Businesses Lack Data Protection Strategies for Virtualization: Survey

A Veeam Software survey finds data protection in virtual data center environments lags among cost-conscious companies.

Veeam Software, a provider of VMware data protection, disaster recovery and VMware management solutions for virtual data center environments, released preliminary findings from its first annual report on the impact of virtualization on data protection strategies. Although virtualization is improving IT costs and efficiency, an independent survey of 500 IT directors finds that similar strides have not been made in data protection.

Even though a VM (virtual machine) can be built and deployed in minutes, performing a full recovery of a backed-up VM still takes nearly five hours, according to survey results. Veeam noted this was a "relatively small improvement" in the six hours required to recover a physical server. With the proper tools, nearly half of full server recoveries could be eliminated, the report concluded.

Currently, 47 percent of such recoveries are being performed to recover a single file or application item. Nearly two-thirds (63 percent) of organizations surveyed said they experience problems every month when attempting to recover a server, and failed recoveries cost the average enterprise more than $400,000 every year. However, only 2 percent of all server and VM backups are tested for recoverability each year, according to survey results.

"IT managers often cite enhanced data protection as one of the primary reasons to virtualize, but the technology holds a huge amount of potential that businesses aren't currently tapping into," said Ratmir Timashev, president and CEO of Veeam Software. "For example, it's well understood that virtualization can reduce the physical server footprint in areas such as off-site disaster recovery locations. However, virtualization can also improve traditional data protection in more profound ways that simply aren't possible in the physical world."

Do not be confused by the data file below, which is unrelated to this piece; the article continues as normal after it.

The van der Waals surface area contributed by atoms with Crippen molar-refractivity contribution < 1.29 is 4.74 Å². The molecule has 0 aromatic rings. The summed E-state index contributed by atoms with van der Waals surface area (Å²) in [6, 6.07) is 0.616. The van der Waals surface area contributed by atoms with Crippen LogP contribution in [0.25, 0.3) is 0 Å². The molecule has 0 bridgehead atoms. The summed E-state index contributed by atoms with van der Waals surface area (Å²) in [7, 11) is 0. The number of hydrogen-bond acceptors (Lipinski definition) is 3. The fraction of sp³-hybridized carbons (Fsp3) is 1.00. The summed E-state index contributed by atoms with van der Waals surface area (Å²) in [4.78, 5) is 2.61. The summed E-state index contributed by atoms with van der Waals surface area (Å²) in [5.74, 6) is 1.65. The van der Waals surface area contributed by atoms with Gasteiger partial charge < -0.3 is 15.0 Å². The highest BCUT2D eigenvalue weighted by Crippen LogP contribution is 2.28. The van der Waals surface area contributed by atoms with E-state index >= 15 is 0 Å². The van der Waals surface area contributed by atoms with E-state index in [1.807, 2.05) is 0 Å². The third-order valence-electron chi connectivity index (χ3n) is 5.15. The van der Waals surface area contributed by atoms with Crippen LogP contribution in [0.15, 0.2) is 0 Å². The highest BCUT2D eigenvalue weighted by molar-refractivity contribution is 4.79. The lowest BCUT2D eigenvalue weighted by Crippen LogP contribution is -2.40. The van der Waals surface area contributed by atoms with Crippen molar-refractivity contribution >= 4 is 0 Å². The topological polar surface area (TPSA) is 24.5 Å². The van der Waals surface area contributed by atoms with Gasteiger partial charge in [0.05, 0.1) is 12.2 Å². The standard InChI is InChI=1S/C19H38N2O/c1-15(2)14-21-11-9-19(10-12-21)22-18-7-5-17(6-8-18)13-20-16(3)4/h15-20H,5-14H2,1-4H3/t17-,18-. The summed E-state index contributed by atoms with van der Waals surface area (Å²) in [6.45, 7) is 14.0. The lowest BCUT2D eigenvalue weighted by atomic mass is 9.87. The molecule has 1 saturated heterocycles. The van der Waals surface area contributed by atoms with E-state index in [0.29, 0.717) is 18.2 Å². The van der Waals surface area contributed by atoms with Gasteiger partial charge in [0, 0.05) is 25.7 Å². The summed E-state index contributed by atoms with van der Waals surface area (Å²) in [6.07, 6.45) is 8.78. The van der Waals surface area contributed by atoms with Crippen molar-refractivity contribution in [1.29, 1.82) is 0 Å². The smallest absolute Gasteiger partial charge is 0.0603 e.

Timashev explained with instant VM recovery, it is possible to reduce recovery time from hours to minutes and it is also possible to recover individual files and application items without restoring the entire machine. "And businesses can eliminate unnecessary risks associated with failed backups by automatically verifying the recoverability of every backup," he added.

According to the survey, 63 percent of enterprises experience problems every month when attempting to recover a physical or virtual server. Testing the recoverability of backups can help eliminate this problem; however, only two percent of all backups are tested annually. On average, these tests are performed once every two months, leaving businesses with up to 60 days of bad backups. Survey respondents said testing recoverability of a single backup takes IT teams approximately 13 hours. A lack of human resources is the top reason (61 percent) why IT departments do not test the recoverability of more backups, the survey found.

Interest in server virtualization among U.S. midsize businesses (firms with 100-1,000 employees) increased significantly in the past year, according to an AMI Partners' June MB tracking study. The survey found the percentage of U.S. MBs that consider server virtualization strategically important has increased from 46 percent to 75 percent. In response to this interest, IT vendors and channel partners have increased their focus on the U.S. midsize business market, providing them with new virtualization solutions.